Expected Value of Perfect Information: An Empirical Example of Reducing Decision Uncertainty by Conducting Additional Research
Article first published online: 15 JUL 2008
© 2008, International Society for Pharmacoeconomics and Outcomes Research (ISPOR)
Value in Health
Volume 11, Issue 7, pages 1070–1080, December 2008
How to Cite
Oostenbrink, J. B., Al, M. J., Oppe, M. and Rutten-van Mölken, M. P. M. H. (2008), Expected Value of Perfect Information: An Empirical Example of Reducing Decision Uncertainty by Conducting Additional Research. Value in Health, 11: 1070–1080. doi: 10.1111/j.1524-4733.2008.00389.x
- Issue published online: 13 OCT 2008
- Article first published online: 15 JUL 2008
- Markov model;
- value of information
Objective: Value of information (VOI) analysis informs decision-makers about the expected value of conducting more research to support a decision. This expected value of (partial) perfect information (EV(P)PI) can be estimated by simultaneously eliminating uncertainty on all (or some) parameters involved in model-based decision-making. This study aimed to calculate the EVPPI, before and after collecting additional information on the parameter of a probabilistic Markov model with the highest EVPPI.
Methods: The model assessed the 5-year costs per quality-adjusted life year (QALY) of three bronchodilators in chronic obstructive pulmonary disease (COPD). It had identified tiotropium as the bronchodilator with the highest expected net benefit. Total EVPI was estimated plus the EVPPIs for four groups of parameters: 1) transition probabilities between COPD severity stages; 2) exacerbation probabilities; 3) utility weights; and 4) costs. Partial EVPI analyses were performed using one-level and two-level sampling algorithms.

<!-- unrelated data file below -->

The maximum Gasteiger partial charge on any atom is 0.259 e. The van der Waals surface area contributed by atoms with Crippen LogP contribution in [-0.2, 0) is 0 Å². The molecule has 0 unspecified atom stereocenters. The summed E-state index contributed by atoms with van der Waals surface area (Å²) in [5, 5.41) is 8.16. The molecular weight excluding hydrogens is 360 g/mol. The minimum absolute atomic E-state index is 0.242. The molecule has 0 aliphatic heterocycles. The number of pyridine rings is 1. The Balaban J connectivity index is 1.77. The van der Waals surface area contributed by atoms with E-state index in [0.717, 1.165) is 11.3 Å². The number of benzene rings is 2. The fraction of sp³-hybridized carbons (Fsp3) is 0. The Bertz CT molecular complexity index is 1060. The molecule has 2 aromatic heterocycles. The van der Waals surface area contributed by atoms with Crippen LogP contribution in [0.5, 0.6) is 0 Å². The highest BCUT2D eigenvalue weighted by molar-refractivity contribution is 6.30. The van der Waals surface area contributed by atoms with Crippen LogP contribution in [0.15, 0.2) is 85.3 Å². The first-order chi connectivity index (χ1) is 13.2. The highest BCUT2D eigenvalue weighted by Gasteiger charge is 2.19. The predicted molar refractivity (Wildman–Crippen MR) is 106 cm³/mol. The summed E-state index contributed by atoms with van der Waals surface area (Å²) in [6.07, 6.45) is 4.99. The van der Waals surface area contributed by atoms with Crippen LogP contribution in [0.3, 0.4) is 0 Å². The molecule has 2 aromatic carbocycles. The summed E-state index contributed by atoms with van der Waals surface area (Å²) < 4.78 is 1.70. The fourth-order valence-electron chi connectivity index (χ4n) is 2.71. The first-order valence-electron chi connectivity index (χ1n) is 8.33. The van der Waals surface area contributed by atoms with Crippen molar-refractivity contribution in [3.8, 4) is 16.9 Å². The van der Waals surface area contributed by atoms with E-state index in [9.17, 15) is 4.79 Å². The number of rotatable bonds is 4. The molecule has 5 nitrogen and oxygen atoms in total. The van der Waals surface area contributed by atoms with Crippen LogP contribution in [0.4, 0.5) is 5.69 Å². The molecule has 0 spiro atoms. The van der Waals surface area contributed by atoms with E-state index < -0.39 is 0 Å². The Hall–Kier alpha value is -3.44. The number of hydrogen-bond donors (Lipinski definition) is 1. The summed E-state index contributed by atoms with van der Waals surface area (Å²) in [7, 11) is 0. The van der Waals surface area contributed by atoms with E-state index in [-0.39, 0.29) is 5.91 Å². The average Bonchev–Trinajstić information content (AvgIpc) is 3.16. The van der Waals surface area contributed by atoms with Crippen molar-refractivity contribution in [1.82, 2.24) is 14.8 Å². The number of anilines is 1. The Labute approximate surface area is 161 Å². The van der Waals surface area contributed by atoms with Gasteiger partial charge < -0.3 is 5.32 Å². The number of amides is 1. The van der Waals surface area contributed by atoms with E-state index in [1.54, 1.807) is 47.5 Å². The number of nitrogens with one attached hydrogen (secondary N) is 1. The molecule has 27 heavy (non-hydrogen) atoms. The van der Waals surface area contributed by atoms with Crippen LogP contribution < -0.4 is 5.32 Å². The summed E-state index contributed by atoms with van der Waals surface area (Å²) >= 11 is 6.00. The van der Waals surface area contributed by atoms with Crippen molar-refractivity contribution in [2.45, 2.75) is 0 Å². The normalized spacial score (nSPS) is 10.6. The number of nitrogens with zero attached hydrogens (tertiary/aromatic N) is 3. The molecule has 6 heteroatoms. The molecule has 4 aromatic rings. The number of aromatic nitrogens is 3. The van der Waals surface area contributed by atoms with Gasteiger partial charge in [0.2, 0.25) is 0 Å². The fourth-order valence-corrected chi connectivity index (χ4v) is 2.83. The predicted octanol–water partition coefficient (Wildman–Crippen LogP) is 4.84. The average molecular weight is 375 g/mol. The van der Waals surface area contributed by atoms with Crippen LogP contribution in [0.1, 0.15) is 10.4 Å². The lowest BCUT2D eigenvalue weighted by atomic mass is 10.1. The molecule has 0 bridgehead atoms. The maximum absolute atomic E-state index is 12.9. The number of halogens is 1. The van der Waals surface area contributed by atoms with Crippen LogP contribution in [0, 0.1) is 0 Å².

Results: Before additional research, the total EVPI was €1985 per patient at a threshold value of €20,000 per QALY. EVPPIs were €1081 for utilities, €724 for transition probabilities, and relatively small for exacerbation probabilities and costs. A large study was performed to obtain more precise EQ-5D utilities by COPD severity stages. After using posterior utilities, the EVPPI for utilities decreased to almost zero. The total EVPI for the updated model was reduced to €1037. With an EVPPI of €856, transition probabilities were now the single most important parameter contributing to the EVPI.
Conclusions: This VOI analysis clearly identified parameters for which additional research is most worthwhile. After conducting additional research on the most important parameter, i.e., the utilities, total EVPI was substantially reduced.